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Sounds like you want the combine filter. You could read each file into a specific variable, then use the combine filter to create all-pets. At that point, it would be in memory of course, so you might want to use the answer to this question to write it to a file: - name: Read vars include_vars: file: "pets/{{ item }}_pets.yml" var: "{{ item }}" ...


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Thanks for linking your question. Here's the github thread for reference: https://github.com/geerlingguy/ansible-role-certbot/issues/87 There are many different ways to get certs from a CA. certbot (what this repo uses) is just one of the ways which uses letsencrypt as a certificate authority. acme_certificate is more generic and if you can't use ...


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https://docs.ansible.com/ansible/latest/modules/reboot_module.html - name: Unconditionally reboot the machine with all defaults reboot: - name: Reboot a slow machine that might have lots of updates to apply reboot: reboot_timeout: 3600


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You can use Ansible’s template module transfers templated files to remote hosts. It works similarly to the copy module, but with major difference: You can use the jinja2 templating language in your files, which will be templated out separately for each remote host and you can have conditional statements, loops, filters for transforming the data, do ...


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Copy module should work - hosts: all tasks: - copy: src: /data/new_config dest: /opt/zservice/etc/config owner: root group: wheel mode: '0750' backup: yes If you worry about the number of the hosts take a look at serial.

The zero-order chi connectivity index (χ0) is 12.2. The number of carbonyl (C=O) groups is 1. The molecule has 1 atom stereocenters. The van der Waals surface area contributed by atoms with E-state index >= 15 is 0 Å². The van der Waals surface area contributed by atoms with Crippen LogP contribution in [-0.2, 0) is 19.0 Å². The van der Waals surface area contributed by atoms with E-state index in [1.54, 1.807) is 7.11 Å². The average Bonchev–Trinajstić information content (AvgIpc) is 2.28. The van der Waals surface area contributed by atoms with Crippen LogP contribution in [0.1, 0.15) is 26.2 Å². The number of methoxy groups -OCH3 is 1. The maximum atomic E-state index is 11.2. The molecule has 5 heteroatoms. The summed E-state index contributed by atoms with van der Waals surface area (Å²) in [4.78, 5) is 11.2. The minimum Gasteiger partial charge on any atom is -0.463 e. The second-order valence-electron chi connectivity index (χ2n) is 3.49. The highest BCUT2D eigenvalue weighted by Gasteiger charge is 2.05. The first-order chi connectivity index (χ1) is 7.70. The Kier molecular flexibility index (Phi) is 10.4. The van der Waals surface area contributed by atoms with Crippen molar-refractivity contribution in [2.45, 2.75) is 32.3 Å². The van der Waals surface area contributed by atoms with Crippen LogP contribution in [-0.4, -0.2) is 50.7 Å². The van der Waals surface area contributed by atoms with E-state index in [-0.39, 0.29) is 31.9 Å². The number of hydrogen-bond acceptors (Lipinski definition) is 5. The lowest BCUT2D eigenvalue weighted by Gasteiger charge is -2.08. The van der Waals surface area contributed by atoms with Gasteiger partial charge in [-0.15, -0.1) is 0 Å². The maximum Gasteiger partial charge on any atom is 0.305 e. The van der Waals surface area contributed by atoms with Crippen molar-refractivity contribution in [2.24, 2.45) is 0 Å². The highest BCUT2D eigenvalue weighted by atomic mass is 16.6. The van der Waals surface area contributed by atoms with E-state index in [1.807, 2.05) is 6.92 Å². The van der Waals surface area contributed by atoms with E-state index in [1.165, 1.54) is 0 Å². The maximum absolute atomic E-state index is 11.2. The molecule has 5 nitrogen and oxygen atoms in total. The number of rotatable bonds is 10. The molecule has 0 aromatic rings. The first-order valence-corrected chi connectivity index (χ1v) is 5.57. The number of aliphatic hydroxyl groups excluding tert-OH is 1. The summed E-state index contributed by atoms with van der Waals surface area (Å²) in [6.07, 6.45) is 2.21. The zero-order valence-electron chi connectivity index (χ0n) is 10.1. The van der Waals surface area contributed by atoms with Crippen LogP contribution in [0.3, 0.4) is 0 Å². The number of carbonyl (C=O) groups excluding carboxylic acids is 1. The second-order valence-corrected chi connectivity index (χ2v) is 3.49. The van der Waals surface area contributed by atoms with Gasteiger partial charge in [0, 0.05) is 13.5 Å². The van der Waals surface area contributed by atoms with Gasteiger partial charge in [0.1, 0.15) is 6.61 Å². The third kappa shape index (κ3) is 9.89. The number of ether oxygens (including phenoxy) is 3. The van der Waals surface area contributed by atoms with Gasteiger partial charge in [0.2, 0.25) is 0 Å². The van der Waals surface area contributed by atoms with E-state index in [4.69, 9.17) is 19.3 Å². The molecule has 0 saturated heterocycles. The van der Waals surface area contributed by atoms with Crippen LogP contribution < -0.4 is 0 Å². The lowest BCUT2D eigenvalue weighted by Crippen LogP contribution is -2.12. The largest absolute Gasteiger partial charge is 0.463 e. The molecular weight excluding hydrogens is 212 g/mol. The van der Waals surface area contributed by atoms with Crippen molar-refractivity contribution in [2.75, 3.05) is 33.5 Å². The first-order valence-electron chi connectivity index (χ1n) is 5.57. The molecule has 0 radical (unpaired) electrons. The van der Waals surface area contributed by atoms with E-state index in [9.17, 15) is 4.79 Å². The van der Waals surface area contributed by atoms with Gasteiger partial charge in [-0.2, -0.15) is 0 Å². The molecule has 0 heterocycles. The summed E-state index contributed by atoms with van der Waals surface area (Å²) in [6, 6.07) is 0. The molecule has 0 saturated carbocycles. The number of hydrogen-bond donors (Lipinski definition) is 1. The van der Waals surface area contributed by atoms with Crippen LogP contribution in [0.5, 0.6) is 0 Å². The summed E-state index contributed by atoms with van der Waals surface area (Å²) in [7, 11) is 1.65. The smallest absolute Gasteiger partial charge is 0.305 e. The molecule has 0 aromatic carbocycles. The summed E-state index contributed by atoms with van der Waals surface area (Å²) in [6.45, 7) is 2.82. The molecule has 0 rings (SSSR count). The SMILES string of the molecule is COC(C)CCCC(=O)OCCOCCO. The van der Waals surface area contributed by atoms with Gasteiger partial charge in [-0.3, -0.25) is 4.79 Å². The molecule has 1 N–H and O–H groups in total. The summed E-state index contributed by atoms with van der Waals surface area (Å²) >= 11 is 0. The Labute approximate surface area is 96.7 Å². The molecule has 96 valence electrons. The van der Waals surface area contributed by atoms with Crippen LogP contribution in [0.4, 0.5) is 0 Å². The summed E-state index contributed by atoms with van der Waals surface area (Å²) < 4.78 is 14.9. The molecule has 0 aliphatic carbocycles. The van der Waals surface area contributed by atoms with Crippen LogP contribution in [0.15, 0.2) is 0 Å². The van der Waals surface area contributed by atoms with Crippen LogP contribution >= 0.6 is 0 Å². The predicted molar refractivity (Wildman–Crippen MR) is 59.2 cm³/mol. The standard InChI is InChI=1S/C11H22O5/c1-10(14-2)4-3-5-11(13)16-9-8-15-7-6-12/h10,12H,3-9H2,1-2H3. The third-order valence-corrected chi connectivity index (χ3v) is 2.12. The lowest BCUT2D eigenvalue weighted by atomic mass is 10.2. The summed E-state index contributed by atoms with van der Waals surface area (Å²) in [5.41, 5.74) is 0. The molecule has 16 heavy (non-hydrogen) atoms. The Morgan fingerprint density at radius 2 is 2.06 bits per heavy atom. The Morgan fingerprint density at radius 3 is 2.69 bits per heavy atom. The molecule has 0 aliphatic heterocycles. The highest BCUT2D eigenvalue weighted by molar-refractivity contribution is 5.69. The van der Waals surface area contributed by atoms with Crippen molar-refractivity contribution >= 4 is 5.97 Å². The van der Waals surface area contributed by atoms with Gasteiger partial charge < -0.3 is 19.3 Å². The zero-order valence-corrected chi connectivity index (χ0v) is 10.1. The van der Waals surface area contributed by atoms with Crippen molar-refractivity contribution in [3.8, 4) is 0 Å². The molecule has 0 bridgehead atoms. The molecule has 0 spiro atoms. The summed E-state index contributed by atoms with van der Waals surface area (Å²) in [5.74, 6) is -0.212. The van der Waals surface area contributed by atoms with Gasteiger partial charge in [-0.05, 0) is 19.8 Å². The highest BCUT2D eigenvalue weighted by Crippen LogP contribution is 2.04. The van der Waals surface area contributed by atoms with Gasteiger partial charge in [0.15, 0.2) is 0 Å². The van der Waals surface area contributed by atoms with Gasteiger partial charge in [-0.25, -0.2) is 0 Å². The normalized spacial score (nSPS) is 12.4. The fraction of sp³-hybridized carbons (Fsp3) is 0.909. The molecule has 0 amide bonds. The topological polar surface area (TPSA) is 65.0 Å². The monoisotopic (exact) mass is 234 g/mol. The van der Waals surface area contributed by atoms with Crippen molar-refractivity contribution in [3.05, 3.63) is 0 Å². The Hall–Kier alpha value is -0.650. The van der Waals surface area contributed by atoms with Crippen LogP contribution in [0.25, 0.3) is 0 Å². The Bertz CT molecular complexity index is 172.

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At the controller, for practical reasons, it's good to create a special user who will be running commands ansible-* as ansible_user. Typically ansible_user connects via ssh to remote hosts and authenticates with the public key. It's practical to have different ssh keys for admin and ansible_user. ansible_user public key will be authorized by all remote ...


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As explained by @TheFiddlerWins, there is no need to add ldap groups into /etc/group. The challenge here is to give ssh a way to access your ldap directory: I did this some time ago by adding a custom script to the sshd config, but using pam looks a lot cleaner today. Then you just need to handle the required changes using your playbook. Just remember ...


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I'd say to do it as you last explained it: using the admin user created by tf with ansible, and then create any other user using ansible. The downside is from the security pov, does ansible needs an admin user ? If yes then keep the tf created user, if not then i'd suggest creating a new non-admin user for ansible. As ansible is a ssh based config mgmt ...